In the last column, we addressed the basic estate-planning documents everyone should have: will, financial (durable) power of attorney and health care advance directives. In this column, we will discuss when (and if) you need a revocable trust, which is sometimes called a living trust.
Why is it called a living trust? The concept of such a trust comes from the Latin, “inter-vivos,” or roughly “while you are living.” It is admittedly a clunky phrase.
1. Titling your assets into a trust generally avoids the necessity of filing for probate when you die. The expenses of a full probate estate can very well exceed the cost of setting up a revocable trust and retitling your assets into the trust.
2. It speeds up the estate-settlement process considerably. A full estate administration can take up to a year, whereas a transfer of assets in trust may take only a matter of weeks or even days to complete, often with limited assistance by an attorney.
3. It helps avoid limited probate estate administrations in states in which you have property, particularly real estate. (You will have to deed the out-of-state real estate into the trust, of course.) This is often called an “ancillary” estate administration, the expense of which can also add up.
4. Trusts can protect the estate from some court challenges, which may involve whether the decedent was competent (of sound mind) when documents were prepared.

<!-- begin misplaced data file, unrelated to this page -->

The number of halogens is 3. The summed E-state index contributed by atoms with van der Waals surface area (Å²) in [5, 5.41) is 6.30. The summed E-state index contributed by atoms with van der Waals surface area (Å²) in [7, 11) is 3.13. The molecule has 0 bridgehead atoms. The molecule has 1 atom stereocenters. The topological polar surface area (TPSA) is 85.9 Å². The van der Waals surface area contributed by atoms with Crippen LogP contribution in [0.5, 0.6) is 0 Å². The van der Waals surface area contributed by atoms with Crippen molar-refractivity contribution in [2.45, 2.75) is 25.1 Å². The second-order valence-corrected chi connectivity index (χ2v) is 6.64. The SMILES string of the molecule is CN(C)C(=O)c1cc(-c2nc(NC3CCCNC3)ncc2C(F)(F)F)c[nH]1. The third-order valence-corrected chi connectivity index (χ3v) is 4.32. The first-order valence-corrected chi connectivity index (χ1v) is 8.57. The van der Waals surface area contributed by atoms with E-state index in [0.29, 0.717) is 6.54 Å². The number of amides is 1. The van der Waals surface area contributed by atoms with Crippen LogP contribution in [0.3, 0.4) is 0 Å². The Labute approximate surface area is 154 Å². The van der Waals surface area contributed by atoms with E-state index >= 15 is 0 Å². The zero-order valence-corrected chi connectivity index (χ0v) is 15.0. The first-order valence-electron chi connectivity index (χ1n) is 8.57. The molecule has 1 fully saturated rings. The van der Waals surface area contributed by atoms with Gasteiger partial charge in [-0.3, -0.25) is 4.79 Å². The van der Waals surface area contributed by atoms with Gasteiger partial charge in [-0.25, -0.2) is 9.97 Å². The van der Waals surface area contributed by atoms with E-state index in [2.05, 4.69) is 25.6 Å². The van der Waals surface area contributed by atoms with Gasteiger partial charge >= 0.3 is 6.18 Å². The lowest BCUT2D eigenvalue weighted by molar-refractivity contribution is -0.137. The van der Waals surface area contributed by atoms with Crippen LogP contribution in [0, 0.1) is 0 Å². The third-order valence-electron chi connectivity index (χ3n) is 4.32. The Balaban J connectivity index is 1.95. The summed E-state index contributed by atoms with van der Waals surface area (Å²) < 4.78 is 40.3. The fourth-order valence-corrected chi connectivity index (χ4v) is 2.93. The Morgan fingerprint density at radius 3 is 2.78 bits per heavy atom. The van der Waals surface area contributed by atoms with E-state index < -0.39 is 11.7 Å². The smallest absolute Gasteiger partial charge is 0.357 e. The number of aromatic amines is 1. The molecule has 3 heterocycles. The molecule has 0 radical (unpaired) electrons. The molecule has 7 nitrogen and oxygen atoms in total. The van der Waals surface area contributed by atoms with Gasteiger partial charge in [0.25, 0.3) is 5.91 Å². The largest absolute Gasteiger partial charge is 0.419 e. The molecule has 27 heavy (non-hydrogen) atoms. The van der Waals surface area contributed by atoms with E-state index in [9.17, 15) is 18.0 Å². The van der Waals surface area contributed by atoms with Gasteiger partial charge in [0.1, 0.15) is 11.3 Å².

5. It protects your privacy. In a probate estate, your assets which pass through probate are a matter of public record. Assets which are in your trust are not a matter of public record.
1. Your attorney’s fees for preparing a trust (and an accompanying will) are typically more than what you would spend on a straightforward, simple will. Depending on what assets you have and how they are titled, your net cost without a trust may be less by executing a will and having a smaller estate with more limited expenses.
2. The extra time and expense to retitle your assets into the trust.
3. If you have no real estate and the bulk of your assets are in financial accounts which allow you to transfer assets at death by right of survivorship or by so-called payable on death accounts, these assets will likely NOT be included in your probate estate. This may mean a full estate administration, with multiple inventories and the necessary greater expenses, may not be necessary. So, you spend more money on the front end of the process by setting up a revocable trust than you save at the end, cost-benefit wise.
4. A revocable trust does not protect your assets from creditors.
What is the best approach? It really depends on the circumstances. If your assets largely go to your heirs by financial and brokerage accounts, you have no real estate, and your beneficiaries are pretty straightforward (to your surviving spouse and then to your surviving adult children, for example), a will without a trust, because of the added attorney expense on the front end to execute a revocable trust, may work best.
But a revocable trust probably makes sense if it will help you avoid the costs associated with a full estate administration, not to mention the considerable time savings of winding up the overall process sooner and keeping the value of your total assets out of the public record.
Ask your attorney to meet with you as a courtesy in your initial conference, after providing to your attorney a good summary of your assets. Your attorney can advise you the best and most cost-efficient way to proceed once your attorney has a full grasp of your objectives.
Remember: An informed choice is a smart choice.
Mike Wells is a partner with Wells Law, PLLC in Winston-Salem. Contact him by email at email@example.com or call 336-283-8700.